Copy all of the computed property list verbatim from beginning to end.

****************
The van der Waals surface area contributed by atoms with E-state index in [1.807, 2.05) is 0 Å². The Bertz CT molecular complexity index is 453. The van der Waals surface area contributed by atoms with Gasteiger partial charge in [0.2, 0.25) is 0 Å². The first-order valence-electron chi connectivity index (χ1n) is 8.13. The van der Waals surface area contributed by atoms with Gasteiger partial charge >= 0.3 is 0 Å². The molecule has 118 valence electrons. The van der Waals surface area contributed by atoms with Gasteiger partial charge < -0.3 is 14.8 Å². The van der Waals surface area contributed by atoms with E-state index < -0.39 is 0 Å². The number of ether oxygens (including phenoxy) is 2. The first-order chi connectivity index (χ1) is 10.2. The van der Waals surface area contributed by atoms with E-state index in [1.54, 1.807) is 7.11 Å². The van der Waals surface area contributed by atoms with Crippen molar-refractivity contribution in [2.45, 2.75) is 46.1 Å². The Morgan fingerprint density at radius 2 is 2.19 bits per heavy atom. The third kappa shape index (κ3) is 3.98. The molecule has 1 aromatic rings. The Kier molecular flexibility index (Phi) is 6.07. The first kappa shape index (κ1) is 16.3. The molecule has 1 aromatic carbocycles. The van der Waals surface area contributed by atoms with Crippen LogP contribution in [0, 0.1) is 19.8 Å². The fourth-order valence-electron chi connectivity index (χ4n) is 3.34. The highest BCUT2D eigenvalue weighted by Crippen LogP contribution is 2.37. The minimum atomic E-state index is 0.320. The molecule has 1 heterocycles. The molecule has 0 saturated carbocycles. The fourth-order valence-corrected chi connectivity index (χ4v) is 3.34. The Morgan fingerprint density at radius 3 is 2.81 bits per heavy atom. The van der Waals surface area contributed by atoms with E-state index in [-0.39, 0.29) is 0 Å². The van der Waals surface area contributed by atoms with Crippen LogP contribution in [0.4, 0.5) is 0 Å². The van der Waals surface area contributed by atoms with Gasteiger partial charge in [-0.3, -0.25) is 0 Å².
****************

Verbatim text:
The van der Waals surface area contributed by atoms with E-state index in [1.807, 2.05) is 0 Å². The Bertz CT molecular complexity index is 453. The van der Waals surface area contributed by atoms with Gasteiger partial charge in [0.2, 0.25) is 0 Å². The first-order valence-electron chi connectivity index (χ1n) is 8.13. The van der Waals surface area contributed by atoms with Gasteiger partial charge >= 0.3 is 0 Å². The molecule has 118 valence electrons. The van der Waals surface area contributed by atoms with Gasteiger partial charge < -0.3 is 14.8 Å². The van der Waals surface area contributed by atoms with E-state index < -0.39 is 0 Å². The number of ether oxygens (including phenoxy) is 2. The first-order chi connectivity index (χ1) is 10.2. The van der Waals surface area contributed by atoms with E-state index in [1.54, 1.807) is 7.11 Å². The van der Waals surface area contributed by atoms with Crippen molar-refractivity contribution in [2.45, 2.75) is 46.1 Å². The Morgan fingerprint density at radius 2 is 2.19 bits per heavy atom. The third kappa shape index (κ3) is 3.98. The molecule has 1 aromatic rings. The Kier molecular flexibility index (Phi) is 6.07. The first kappa shape index (κ1) is 16.3. The molecule has 1 aromatic carbocycles. The van der Waals surface area contributed by atoms with Crippen LogP contribution in [0, 0.1) is 19.8 Å². The fourth-order valence-electron chi connectivity index (χ4n) is 3.34. The highest BCUT2D eigenvalue weighted by Crippen LogP contribution is 2.37. The minimum atomic E-state index is 0.320. The molecule has 1 heterocycles. The molecule has 0 saturated carbocycles. The fourth-order valence-corrected chi connectivity index (χ4v) is 3.34. The Morgan fingerprint density at radius 3 is 2.81 bits per heavy atom. The van der Waals surface area contributed by atoms with E-state index in [-0.39, 0.29) is 0 Å². The van der Waals surface area contributed by atoms with Crippen LogP contribution in [0.4, 0.5) is 0 Å². The van der Waals surface area contributed by atoms with Gasteiger partial charge in [-0.3, -0.25) is 0 Å².